Peasants, do not revolt. You can select from one 1%er corporate purchased candidate or the other 1%er corporate purchased candidate. They do have slightly different marketing messages/lies and you get to select which identical candidate hired the better PR agency and/or you get to select which lies you prefer to hear.

      You can vote for [] Bashar al-Assad [] Tank come to your door and blow you up

    • Oh come on, Futurama did it better [comedycentral.com]. (small commercial at beginning of Comedy Central clip)
      • by hedwards (940851)

        A Head in the Polls was great, but I also like that seen from The Day The Earth Stood Stupid when they all go out to join the Reform Party and in more recent airings the TEA Party.

    • by zumajim (681331)
      The folks at Diebold are probably pissing themselves right about now.
  • by Anonymous Coward

    Where do you want your voting fraud to go today?

    • by Anonymous Coward

      This is the best argument I've heard lately that demonstrates the reason that *localized* and *representative* government is still the best idea today.
      (I realize you weren't making that point).

      Lately you hear a lot of people theorizing that we no longer need representative democracy, that we can all just vote on our laws via the internet.
      You also hear we no longer need localized gov't: let's just federalize the majority-opinion.

      But the internet is a difficult thing to make perfectly honest.
      Localized and rep

      • representative government is best, seriously? Representative government was created primarily as a means of buffering the rich from the majority opinion (our views tend to diverge unless we're drunk on tea). It still does that. Representatives (the rich then, as the rich now) can listen to what their constituents (the majority) wants, and "balance" it with what the rich want, by and large, the rich get what they want. The only way to get laws that are not bought and paid for by corporate elites is to re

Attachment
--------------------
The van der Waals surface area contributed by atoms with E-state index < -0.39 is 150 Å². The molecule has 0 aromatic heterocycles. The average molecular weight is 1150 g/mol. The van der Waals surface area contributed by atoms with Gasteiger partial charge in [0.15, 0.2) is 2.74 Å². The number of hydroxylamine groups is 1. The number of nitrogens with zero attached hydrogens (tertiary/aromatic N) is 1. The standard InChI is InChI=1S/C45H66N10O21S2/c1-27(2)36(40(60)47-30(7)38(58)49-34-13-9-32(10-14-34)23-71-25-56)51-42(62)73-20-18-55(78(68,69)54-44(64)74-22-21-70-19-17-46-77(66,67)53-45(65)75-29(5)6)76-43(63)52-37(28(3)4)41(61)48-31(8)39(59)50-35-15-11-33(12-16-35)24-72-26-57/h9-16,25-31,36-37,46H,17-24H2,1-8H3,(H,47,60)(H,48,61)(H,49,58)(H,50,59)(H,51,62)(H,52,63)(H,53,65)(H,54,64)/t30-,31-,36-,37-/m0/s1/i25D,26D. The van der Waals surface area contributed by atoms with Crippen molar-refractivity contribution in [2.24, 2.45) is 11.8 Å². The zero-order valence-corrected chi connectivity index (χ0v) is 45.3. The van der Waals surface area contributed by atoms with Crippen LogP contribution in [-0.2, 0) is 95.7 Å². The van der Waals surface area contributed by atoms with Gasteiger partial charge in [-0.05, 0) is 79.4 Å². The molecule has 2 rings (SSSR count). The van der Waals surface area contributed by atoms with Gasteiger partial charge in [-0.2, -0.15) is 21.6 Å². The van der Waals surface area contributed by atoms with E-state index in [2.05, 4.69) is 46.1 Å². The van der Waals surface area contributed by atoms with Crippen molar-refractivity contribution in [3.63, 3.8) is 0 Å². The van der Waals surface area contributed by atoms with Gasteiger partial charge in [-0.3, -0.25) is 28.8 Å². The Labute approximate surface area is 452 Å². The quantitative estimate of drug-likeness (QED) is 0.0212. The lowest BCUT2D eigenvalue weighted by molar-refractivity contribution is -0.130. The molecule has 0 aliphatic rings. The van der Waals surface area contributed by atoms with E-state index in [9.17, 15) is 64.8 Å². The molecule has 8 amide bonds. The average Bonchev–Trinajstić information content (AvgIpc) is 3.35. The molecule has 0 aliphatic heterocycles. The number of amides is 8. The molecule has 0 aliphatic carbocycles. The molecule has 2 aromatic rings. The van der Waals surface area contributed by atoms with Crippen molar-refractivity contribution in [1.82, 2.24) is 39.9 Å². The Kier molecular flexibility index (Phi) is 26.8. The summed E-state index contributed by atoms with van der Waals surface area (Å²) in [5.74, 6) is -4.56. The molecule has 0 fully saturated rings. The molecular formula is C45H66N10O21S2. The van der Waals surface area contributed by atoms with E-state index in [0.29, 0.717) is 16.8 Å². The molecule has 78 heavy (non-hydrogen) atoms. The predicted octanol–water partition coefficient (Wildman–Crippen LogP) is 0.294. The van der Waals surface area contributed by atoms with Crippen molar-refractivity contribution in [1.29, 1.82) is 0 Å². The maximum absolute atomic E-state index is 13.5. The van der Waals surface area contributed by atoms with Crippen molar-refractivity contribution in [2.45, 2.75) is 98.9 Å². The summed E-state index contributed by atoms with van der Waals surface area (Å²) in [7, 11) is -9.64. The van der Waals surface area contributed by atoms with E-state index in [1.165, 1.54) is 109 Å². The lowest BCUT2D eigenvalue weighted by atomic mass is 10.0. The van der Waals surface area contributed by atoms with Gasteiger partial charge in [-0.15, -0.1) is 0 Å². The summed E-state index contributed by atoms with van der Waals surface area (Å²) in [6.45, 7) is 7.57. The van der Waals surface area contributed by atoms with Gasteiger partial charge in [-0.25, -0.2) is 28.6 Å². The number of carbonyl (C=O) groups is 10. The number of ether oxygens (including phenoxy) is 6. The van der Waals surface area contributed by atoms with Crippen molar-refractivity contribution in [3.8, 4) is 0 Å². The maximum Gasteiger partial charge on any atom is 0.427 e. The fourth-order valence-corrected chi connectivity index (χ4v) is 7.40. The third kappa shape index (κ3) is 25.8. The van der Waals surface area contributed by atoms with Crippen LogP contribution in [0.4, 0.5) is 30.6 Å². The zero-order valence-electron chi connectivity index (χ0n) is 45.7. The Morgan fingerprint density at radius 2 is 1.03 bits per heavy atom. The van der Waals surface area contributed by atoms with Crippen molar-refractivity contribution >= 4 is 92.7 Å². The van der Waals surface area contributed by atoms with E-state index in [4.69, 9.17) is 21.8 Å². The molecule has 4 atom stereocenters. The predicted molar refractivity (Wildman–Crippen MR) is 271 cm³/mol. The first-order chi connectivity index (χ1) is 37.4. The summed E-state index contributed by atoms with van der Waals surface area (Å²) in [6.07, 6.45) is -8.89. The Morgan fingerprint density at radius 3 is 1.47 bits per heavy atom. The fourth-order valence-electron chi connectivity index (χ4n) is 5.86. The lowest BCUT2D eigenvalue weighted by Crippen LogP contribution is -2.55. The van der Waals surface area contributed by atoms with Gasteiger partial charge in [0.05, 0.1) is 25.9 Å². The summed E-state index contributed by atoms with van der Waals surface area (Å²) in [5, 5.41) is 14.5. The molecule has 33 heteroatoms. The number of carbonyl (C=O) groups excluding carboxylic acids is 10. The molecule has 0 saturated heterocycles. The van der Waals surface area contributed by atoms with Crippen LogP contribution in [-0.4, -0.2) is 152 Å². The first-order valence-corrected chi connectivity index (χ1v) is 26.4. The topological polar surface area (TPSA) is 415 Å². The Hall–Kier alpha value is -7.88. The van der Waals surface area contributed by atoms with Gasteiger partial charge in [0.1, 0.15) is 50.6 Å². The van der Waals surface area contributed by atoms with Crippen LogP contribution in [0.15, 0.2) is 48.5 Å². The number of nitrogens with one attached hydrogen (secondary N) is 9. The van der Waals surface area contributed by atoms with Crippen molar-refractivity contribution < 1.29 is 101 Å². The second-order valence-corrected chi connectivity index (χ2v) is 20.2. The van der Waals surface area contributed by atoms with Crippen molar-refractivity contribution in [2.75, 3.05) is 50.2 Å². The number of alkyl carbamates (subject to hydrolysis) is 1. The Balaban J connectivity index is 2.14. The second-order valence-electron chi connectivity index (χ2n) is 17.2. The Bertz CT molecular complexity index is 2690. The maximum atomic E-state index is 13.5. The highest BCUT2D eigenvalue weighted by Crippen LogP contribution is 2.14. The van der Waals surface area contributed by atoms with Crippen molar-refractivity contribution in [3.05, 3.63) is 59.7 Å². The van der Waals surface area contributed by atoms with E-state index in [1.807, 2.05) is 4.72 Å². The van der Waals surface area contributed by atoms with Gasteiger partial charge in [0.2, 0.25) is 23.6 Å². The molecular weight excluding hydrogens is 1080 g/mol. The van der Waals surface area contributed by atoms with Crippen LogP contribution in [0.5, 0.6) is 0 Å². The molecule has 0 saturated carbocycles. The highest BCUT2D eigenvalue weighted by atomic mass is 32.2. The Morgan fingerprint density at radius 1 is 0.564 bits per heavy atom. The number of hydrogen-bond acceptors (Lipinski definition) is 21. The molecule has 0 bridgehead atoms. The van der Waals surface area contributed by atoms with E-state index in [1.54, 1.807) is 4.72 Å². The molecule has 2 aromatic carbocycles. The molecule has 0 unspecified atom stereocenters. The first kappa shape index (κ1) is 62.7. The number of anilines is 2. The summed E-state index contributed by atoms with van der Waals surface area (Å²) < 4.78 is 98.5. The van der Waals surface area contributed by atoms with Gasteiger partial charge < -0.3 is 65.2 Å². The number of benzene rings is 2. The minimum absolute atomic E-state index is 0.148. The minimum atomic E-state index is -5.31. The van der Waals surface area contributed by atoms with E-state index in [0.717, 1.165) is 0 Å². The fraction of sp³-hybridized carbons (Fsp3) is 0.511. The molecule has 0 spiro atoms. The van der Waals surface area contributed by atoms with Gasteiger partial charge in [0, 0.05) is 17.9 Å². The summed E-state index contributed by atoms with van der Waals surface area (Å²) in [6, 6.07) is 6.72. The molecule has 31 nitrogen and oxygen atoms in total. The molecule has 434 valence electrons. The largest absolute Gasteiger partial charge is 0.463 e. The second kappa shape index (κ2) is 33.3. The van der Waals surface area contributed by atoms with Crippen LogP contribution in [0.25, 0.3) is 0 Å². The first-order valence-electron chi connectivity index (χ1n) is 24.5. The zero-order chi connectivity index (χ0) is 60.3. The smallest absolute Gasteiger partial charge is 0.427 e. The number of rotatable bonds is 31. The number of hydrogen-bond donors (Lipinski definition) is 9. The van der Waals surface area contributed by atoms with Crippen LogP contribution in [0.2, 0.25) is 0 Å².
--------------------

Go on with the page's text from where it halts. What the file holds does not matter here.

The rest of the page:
• by dkleinsc (563838) on Wednesday January 25, 2012 @12:56PM (#38820085) Homepage

    Barack Obama (D) 38%
    Mitt Romney (R) 37%
    DLL Not Found (I) 15%
    Ron Paul (I) 10%

    • by Anonymous Coward

      Barack Obama (D) 38%
      Mitt Romney (R) 37%
      DLL Not Found (I) 100%
      Ron Paul (I) 10%

      FTFY.

      • Ill go one better, the system gets hacked and the following returns are kicked out

        Barack Obama (D) 0%
        Mitt Romney (R) 0%
        Ron Paul (I) 0%
        Mickey Mouse (M) 100%

        • by ackthpt (218170)

          Ill go one better, the system gets hacked and the following returns are kicked out

          Barack Obama (D) 0%
          Mitt Romney (R) 0%
          Ron Paul (I) 0%
          Anonymous (A) 100%

          With honourable mention for LOL WUT Party candidate

        • Uh, if Mickey Mouse was really on that ballot those would be the real results.

    • by Sarten-X (1102295)
      Only 10% error? That's impressive!
  • by Anonymous Coward

    This election has had the largest turnout ever. 280 million people cast online votes alone. The downside is that ants now have control over the free world. I for one welcome our insect overloads.

  • by ackthpt (218170) on Wednesday January 25, 2012 @12:57PM (#38820109) Homepage Journal

    I don't understand why Cloud Technology is necessary for something which requires only a secure website and identity validation. Is this a cast of technology for the sake of technology?

    • Because now the IT director of the state can put a cloud project on his CV and double his income at his next job.
      • by ackthpt (218170)

        Because now the IT director of the state can put a cloud project on his CV and double his income at his next job.

        Sounds cromulent. Sommun just remind him/her it's not spelled C-L-O-W-D

    • by Millennium (2451)

      Exactly how does voting require Cloud?

      Well, someone has to carry the huge frickin sword.